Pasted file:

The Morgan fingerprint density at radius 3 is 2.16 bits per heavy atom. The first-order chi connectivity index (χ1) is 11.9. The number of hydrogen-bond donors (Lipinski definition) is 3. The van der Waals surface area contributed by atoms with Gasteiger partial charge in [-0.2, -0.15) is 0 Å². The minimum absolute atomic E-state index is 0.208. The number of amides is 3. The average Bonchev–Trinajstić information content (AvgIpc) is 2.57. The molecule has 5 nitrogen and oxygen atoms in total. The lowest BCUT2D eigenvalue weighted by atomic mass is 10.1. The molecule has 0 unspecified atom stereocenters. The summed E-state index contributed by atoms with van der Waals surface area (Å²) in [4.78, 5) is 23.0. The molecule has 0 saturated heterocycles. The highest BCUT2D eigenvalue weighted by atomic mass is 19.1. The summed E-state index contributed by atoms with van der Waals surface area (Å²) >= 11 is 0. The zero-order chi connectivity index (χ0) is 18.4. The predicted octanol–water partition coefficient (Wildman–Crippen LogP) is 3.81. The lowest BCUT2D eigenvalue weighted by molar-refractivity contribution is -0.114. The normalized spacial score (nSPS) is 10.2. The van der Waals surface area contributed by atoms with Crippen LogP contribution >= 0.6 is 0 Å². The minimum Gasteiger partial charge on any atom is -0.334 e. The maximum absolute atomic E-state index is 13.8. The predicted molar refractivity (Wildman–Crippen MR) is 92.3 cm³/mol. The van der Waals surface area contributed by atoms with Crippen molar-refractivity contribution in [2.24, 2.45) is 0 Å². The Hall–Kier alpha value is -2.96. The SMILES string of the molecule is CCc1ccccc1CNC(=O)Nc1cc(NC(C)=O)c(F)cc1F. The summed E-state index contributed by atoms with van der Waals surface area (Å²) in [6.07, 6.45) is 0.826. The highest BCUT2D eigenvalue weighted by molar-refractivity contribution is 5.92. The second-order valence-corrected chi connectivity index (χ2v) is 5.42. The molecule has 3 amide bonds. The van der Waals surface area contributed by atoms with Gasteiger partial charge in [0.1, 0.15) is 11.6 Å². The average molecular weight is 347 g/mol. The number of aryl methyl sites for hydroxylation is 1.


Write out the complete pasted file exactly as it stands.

The Morgan fingerprint density at radius 3 is 2.16 bits per heavy atom. The first-order chi connectivity index (χ1) is 11.9. The number of hydrogen-bond donors (Lipinski definition) is 3. The van der Waals surface area contributed by atoms with Gasteiger partial charge in [-0.2, -0.15) is 0 Å². The minimum absolute atomic E-state index is 0.208. The number of amides is 3. The average Bonchev–Trinajstić information content (AvgIpc) is 2.57. The molecule has 5 nitrogen and oxygen atoms in total. The lowest BCUT2D eigenvalue weighted by atomic mass is 10.1. The molecule has 0 unspecified atom stereocenters. The summed E-state index contributed by atoms with van der Waals surface area (Å²) in [4.78, 5) is 23.0. The molecule has 0 saturated heterocycles. The highest BCUT2D eigenvalue weighted by atomic mass is 19.1. The summed E-state index contributed by atoms with van der Waals surface area (Å²) >= 11 is 0. The zero-order chi connectivity index (χ0) is 18.4. The predicted octanol–water partition coefficient (Wildman–Crippen LogP) is 3.81. The lowest BCUT2D eigenvalue weighted by molar-refractivity contribution is -0.114. The normalized spacial score (nSPS) is 10.2. The van der Waals surface area contributed by atoms with Crippen LogP contribution >= 0.6 is 0 Å². The minimum Gasteiger partial charge on any atom is -0.334 e. The maximum absolute atomic E-state index is 13.8. The predicted molar refractivity (Wildman–Crippen MR) is 92.3 cm³/mol. The van der Waals surface area contributed by atoms with Crippen molar-refractivity contribution in [2.24, 2.45) is 0 Å². The Hall–Kier alpha value is -2.96. The SMILES string of the molecule is CCc1ccccc1CNC(=O)Nc1cc(NC(C)=O)c(F)cc1F. The summed E-state index contributed by atoms with van der Waals surface area (Å²) in [6.07, 6.45) is 0.826. The highest BCUT2D eigenvalue weighted by molar-refractivity contribution is 5.92. The second-order valence-corrected chi connectivity index (χ2v) is 5.42. The molecule has 3 amide bonds. The van der Waals surface area contributed by atoms with Gasteiger partial charge in [0.1, 0.15) is 11.6 Å². The average molecular weight is 347 g/mol. The number of aryl methyl sites for hydroxylation is 1.